Work Your Weird Angles. Wondering if your living room furniture is working for you? Are you making the most of the space available to you? Is your current living room furniture arrangement making the room feel cramped or crowded? First you will want to consider the layout of the room, its function and how you prioritise the different elements of the room. Think about foot traffic when arranging furniture, as you don't want to be creating too many obstacles that disrupt the flow of the room. People don't want to be navigating a maze to sit on the sofa from the entrance of the living room. An awkwardly shaped living room can be baffling to decorate. Here's what to mull over if you're working with an odd space. You can turn a weird wall into a focal point. The owner of this apartment turned the vertical space around her bedroom door into a salon styled gallery wall. Not sure where to put the sofa? A bold pattern can establish a center point in an oddly shaped area. Here peonies wallpaper anchors the living room.
The first step when lighting any room is to ask yourself: what happens here? Different activities require different types and levels of light. A well-lit living room will have three different types of lighting: general, task and accent. These are used at different times of day and for different purposes, and key to a functional lighting scheme it to know how and when to mix and use them. Not all homes have a ceiling fitting in the living room, and if you have lots of natural light during the day, you might not need overhead light at all. But if you have the fitting, a central pendant or chandelier helps to zone the space and create a focus. Similarly, potlights or angled spotlights will create a even layer of overhead lighting. In the absence of any overhead lights, a large, arced floor lamp will do the trick.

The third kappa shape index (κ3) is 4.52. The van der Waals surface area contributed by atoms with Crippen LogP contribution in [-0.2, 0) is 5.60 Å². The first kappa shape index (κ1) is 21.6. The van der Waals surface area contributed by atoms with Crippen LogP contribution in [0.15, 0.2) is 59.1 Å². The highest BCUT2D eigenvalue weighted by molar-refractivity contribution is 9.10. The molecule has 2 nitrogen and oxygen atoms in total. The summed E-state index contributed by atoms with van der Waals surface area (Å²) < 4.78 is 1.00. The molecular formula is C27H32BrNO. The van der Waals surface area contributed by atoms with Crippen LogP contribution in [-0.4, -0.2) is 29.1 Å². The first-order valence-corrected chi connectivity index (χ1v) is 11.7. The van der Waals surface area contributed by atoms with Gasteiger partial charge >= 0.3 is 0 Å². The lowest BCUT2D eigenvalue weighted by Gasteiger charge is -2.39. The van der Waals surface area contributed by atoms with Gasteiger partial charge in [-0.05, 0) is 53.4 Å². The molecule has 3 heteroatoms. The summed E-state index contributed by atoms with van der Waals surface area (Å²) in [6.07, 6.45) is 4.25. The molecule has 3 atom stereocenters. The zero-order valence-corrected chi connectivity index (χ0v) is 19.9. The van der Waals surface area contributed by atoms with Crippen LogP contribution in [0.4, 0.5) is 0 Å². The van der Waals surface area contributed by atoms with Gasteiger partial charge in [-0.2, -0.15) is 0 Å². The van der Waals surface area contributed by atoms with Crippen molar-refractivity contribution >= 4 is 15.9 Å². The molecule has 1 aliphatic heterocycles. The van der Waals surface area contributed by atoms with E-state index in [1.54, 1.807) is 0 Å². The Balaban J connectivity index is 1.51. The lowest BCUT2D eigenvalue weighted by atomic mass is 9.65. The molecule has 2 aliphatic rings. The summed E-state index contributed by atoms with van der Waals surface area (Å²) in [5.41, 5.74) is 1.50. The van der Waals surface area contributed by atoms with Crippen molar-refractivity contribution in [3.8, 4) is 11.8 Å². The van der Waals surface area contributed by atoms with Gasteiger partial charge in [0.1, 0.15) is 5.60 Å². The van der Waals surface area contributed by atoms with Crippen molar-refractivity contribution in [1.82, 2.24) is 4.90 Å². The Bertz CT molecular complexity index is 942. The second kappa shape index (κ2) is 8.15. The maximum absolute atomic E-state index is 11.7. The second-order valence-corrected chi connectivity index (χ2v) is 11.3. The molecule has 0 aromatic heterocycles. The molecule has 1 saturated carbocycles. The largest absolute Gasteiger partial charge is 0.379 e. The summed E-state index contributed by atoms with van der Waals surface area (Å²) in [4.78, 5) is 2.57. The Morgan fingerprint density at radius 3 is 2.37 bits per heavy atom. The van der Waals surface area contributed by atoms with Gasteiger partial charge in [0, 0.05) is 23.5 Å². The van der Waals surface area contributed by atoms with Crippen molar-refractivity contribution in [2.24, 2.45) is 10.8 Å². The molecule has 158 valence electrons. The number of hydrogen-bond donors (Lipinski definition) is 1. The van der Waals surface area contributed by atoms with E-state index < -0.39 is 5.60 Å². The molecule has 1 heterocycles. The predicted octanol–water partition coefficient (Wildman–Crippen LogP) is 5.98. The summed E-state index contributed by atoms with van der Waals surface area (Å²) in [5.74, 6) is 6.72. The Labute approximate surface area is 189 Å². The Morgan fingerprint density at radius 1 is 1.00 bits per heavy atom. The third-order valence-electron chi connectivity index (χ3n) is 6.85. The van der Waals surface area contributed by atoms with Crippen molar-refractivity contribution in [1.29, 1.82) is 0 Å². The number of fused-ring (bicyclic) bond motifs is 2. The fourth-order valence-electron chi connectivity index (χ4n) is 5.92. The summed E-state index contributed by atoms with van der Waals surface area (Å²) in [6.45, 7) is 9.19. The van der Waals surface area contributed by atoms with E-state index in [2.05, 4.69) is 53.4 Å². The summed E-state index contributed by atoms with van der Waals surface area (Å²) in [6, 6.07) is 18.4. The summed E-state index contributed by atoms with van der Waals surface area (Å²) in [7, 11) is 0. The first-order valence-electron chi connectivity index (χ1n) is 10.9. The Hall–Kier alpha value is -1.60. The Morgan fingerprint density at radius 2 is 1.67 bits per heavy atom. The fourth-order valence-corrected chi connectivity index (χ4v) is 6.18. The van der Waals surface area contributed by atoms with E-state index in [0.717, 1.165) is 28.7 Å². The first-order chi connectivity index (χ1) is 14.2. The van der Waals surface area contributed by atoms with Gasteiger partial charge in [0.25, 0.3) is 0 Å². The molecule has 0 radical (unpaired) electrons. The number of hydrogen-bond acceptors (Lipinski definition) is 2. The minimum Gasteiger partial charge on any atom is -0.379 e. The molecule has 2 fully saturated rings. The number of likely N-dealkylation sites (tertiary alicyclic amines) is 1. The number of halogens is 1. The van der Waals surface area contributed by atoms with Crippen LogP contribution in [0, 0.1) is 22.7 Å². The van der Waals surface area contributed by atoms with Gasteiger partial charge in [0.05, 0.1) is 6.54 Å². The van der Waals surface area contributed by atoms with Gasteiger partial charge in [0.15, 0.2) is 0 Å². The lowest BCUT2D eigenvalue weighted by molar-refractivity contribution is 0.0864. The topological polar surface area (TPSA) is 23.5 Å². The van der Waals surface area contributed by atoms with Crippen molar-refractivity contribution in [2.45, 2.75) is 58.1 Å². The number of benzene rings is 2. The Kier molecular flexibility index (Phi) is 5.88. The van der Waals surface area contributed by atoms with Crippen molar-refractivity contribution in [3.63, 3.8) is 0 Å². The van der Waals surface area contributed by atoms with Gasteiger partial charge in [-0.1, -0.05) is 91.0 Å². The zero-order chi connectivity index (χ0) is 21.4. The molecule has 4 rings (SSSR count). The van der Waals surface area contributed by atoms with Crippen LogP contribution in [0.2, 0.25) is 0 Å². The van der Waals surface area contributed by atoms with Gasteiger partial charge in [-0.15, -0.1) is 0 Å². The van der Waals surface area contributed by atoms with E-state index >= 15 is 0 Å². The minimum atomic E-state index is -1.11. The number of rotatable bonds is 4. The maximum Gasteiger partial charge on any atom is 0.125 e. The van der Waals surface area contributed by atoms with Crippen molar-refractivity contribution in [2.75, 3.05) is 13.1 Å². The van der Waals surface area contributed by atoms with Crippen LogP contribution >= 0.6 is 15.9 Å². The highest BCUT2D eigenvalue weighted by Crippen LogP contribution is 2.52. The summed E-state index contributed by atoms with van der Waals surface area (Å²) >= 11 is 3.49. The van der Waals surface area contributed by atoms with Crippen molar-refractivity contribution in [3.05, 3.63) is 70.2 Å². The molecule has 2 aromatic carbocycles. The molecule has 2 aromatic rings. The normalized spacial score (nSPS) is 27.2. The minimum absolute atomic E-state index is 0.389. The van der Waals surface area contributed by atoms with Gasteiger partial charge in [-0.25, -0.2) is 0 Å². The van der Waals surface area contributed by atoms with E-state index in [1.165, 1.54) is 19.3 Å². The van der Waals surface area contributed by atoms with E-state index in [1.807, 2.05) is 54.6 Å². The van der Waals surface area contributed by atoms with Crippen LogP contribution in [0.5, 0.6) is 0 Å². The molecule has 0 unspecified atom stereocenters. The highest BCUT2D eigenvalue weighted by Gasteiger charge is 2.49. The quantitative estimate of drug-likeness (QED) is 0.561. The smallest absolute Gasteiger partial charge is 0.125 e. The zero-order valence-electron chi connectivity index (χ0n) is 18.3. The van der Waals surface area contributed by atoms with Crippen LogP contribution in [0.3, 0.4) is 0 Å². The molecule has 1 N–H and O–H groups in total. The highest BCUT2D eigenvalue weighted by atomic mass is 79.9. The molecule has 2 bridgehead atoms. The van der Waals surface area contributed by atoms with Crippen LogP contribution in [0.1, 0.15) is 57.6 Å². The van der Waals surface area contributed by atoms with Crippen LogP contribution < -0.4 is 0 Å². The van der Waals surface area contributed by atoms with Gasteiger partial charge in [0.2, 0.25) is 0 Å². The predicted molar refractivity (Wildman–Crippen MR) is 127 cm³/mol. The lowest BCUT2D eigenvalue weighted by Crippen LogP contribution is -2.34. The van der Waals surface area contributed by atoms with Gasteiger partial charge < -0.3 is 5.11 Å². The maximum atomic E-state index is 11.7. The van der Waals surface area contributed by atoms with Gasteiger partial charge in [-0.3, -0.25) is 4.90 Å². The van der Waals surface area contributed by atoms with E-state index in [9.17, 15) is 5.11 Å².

Traditional, when we think of traditional, country or classic homes, white isn't the first shade to spring to mind—we're more likely to consider deeper shades and neutrals. But white can look great in an older home, particularly when showing off wall panelling (like the swoon-worthy moldings in the above image from d-raw) or shiplap to its best advantage. Boho, when I think of bohemian style, I generally think of color and texture. In fact, many colors and textures layered over each other, with a healthy smattering of house plants to boot. All that visual interest looks its best and brightest when set off by crisp white walls, don't you think? A clean palette of white and neutrals might just be the perfect backdrop for relaxing and kicking back in your very own "she shed".
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